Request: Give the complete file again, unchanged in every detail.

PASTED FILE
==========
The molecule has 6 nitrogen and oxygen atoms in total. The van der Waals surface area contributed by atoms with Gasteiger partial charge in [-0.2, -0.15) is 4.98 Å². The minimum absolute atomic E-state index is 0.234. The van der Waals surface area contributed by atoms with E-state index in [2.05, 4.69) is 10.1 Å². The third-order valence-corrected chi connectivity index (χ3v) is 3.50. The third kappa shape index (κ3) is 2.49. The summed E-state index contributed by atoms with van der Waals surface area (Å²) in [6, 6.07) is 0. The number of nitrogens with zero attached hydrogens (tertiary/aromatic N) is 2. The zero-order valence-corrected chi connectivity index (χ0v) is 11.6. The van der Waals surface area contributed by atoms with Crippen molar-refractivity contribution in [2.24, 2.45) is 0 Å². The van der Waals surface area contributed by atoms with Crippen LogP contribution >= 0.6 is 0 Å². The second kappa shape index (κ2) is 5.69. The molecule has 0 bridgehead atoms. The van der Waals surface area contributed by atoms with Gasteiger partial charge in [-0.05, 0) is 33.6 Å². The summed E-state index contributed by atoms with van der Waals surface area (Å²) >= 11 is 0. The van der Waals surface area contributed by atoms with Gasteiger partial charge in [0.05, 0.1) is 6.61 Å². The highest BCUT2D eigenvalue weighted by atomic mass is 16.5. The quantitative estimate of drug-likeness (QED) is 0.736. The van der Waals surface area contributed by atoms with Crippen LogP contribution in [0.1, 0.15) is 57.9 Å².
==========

The molecule has 6 nitrogen and oxygen atoms in total. The van der Waals surface area contributed by atoms with Gasteiger partial charge in [-0.2, -0.15) is 4.98 Å². The minimum absolute atomic E-state index is 0.234. The van der Waals surface area contributed by atoms with E-state index in [2.05, 4.69) is 10.1 Å². The third-order valence-corrected chi connectivity index (χ3v) is 3.50. The third kappa shape index (κ3) is 2.49. The summed E-state index contributed by atoms with van der Waals surface area (Å²) in [6, 6.07) is 0. The number of nitrogens with zero attached hydrogens (tertiary/aromatic N) is 2. The zero-order valence-corrected chi connectivity index (χ0v) is 11.6. The van der Waals surface area contributed by atoms with Crippen molar-refractivity contribution in [2.24, 2.45) is 0 Å². The van der Waals surface area contributed by atoms with Crippen LogP contribution >= 0.6 is 0 Å². The second kappa shape index (κ2) is 5.69. The molecule has 0 bridgehead atoms. The van der Waals surface area contributed by atoms with Gasteiger partial charge in [-0.05, 0) is 33.6 Å². The summed E-state index contributed by atoms with van der Waals surface area (Å²) >= 11 is 0. The van der Waals surface area contributed by atoms with Gasteiger partial charge in [0.05, 0.1) is 6.61 Å². The highest BCUT2D eigenvalue weighted by atomic mass is 16.5. The quantitative estimate of drug-likeness (QED) is 0.736. The van der Waals surface area contributed by atoms with Crippen LogP contribution in [0.1, 0.15) is 57.9 Å².